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  • Emily Bainbridge

Pastoral Letter - 16th July

My dear Friends,

I hope that all is well with you. I am not sure if I have said this sufficiently frequently recently, but you are all, as always, in my thoughts and prayers and, through my intercession for you, I feel I have grown in my sense of you and in my gratitude for you.

This is now the umpteenth Pastoral Letter you will have received from me, though most of this one has been written by you and not by me! I think you will have received around 80 of them from me since March last year, unbelievably. As you have heard me say before, I would never have started writing them had I known that I would have to sustain my ideas for over 16 months, but that is how long I have been writing and you have been reading this series of letters.


At first, they were simply an attempt to keep in touch with you when no other means was open to me. They even preceded the Zoom services, which did not commence until 12th April, Easter Day, last year. Indeed, two years ago I am not even sure I had heard of Zoom. But here we still are and I am still writing! But can I please take this opportunity to thank you for YOUR Pastoral Letters, emails, texts, letters, Christmas and Easter cards to me over this past year, all of which have had words of encouragement, appreciation and support in every line. It has meant so much to hear from you, to feel in touch with you, to know that despite the physical separation, there is still spiritual and emotional connection between us.


We have all by now heard from the Prime Minister concerning the relaxation of the Lockdown Rules on 19th July, and some of us are trying to make sense of how those apply to church worship and behaviour in church. If I am honest, it didn’t occur to me that they would relax the rules at a time when the infection rate was rising so alarmingly and when they were preparing us for a third wave, peaking, they project, in the middle of next month. When we decided to abandon the Zoom services and just worship in church, when we decided to discontinue the Pastoral Letters, it was with the expectation that these would no longer be needed as we would all be able to congregate safely in church. However, many of you have told me that given the ongoing rise in the infection rate, you are not comfortable returning to church for the time being. As any shepherd, I don’t want to exclude any from a sense of the companionship the Church offers, so am currently exploring possibilities of extending other ways of worshipping, online, until such time as we all feel safe to return to church. I hope to make an announcement about this on Sunday at what was supposed to be our final Zoom service and will also include something about it in what should have been my final Pastoral Letter to you this time next week.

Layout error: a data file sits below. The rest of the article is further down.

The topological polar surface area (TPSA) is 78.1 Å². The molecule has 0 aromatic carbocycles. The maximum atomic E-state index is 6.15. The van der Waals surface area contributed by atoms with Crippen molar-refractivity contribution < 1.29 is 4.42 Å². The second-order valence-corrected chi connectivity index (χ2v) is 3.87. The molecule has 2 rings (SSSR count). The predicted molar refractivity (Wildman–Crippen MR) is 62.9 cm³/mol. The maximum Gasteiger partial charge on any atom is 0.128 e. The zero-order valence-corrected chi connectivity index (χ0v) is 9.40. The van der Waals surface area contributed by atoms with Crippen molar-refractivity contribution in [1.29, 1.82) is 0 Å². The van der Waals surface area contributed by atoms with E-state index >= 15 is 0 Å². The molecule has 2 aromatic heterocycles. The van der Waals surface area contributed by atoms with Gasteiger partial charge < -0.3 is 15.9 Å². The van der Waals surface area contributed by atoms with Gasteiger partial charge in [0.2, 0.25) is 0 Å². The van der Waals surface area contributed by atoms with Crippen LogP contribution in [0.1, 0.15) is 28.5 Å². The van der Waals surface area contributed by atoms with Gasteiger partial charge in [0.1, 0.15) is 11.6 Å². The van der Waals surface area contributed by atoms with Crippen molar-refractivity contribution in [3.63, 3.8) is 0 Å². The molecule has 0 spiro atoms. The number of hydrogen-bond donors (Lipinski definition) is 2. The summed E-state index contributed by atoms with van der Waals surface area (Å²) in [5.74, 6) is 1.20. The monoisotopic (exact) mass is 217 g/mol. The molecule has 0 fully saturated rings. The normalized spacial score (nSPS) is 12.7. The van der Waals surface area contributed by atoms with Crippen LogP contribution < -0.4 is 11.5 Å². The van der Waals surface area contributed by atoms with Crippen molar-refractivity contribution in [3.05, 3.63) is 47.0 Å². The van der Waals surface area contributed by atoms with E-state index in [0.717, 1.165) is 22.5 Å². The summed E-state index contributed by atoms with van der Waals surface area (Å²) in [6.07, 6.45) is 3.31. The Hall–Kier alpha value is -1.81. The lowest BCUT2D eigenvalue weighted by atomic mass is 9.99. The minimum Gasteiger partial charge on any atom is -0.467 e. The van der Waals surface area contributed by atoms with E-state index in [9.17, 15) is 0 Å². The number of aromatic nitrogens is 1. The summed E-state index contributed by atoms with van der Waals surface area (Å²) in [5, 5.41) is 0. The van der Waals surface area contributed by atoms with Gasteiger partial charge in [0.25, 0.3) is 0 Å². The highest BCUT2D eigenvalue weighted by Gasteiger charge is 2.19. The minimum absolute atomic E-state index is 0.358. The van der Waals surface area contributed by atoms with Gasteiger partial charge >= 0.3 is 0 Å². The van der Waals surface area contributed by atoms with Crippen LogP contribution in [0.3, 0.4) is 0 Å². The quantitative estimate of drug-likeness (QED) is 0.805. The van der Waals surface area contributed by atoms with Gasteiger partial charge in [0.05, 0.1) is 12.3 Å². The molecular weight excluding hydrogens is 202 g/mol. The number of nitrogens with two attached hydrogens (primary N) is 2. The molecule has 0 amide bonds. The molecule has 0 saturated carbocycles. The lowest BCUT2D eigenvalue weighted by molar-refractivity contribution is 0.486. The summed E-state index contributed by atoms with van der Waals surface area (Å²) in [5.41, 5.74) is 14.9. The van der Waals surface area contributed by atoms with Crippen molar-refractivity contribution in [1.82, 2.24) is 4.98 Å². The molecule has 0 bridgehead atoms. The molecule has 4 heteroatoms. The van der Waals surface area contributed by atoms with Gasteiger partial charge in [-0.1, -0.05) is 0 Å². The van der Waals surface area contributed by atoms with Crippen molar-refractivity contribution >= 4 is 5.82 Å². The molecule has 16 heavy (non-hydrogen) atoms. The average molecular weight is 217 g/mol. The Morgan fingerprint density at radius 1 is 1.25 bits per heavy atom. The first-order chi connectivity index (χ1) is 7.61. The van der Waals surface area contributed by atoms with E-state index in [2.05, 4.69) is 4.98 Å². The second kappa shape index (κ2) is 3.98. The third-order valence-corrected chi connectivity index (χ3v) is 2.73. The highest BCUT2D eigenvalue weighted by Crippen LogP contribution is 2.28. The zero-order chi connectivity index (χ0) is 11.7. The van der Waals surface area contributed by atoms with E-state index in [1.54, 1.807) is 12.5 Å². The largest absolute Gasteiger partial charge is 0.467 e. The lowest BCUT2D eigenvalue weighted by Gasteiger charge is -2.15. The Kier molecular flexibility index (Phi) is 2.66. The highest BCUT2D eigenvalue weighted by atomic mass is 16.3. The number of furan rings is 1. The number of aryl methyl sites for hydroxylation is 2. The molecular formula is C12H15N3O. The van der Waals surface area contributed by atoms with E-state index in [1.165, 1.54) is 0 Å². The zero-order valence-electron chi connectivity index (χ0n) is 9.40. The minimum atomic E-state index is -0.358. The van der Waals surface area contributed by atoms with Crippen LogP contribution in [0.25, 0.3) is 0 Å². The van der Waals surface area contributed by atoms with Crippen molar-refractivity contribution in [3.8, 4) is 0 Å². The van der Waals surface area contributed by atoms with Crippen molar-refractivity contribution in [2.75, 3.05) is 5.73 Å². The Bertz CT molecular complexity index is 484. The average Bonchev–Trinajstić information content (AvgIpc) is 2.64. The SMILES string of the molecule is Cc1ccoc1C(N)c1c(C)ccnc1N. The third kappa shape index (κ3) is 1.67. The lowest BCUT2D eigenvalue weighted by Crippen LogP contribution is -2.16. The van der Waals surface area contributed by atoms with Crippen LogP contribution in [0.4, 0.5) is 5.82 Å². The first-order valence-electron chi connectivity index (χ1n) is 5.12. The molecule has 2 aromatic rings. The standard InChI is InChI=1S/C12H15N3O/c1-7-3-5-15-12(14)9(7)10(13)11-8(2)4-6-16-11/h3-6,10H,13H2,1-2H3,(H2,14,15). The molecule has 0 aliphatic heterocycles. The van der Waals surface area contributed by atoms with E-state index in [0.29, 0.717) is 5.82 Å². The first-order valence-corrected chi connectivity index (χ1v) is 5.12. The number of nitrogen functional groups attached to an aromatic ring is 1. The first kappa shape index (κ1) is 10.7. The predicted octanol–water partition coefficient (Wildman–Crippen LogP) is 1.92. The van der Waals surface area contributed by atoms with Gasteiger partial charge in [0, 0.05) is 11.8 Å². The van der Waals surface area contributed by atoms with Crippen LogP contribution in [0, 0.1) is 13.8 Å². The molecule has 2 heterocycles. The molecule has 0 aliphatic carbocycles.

But can I please take this opportunity to say how immensely grateful to you I am for the contact you have maintained with me, sometimes creating bonds through shared confidences that would not have been there but for the experience of this past year. Thank you too to those of you who have responded in such a heartfelt way having deeply reflected on the three questions I posed some weeks ago about what has sustained and inspired you, what you may have regretted doing or not doing and what, from these past 16 months, you hope to continue in the future.

As I mentioned last week, I had intended separating out the three sets of responses and offering one per week, but that would have been to rob them of their unique and special flavour as a thought-through sequence. So here are a few more for you to read.

With blessings and best wishes

Jeff

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Dear Jeff. Have much wanted to complete your task, I find I am still on alert and not yet finished with it or ready to draw a line under the pandemic situation, and its effect on me nor how it has affected those around me. I do feel, however, I have been through so many differing times in my life that this is another phase and accept it as such, knowing Our Lord was/is in charge. This has been the abiding thought and knowledge and therefore any media ideas dreams or happenstance are of no importance to me or the future. Never having been driven by unswerving regulation I find each day is new and by 8.30 am all can change, and often does. I don't mind adapting as long as others are not affected, social change is inevitable from this, and are we ready for that? We will not go back to 'normal' surely. Post pandemic could be much more cutting than now. Lockdown has suited me - but what of those around me and how that will affect each of us I know not. I hope I will be prepared. God Bless you. Thank you for your adapting and keeping me informed and thoughtful with your letters and vision.

So, something I have enjoyed or drawn strength and inspiration from since March 2020.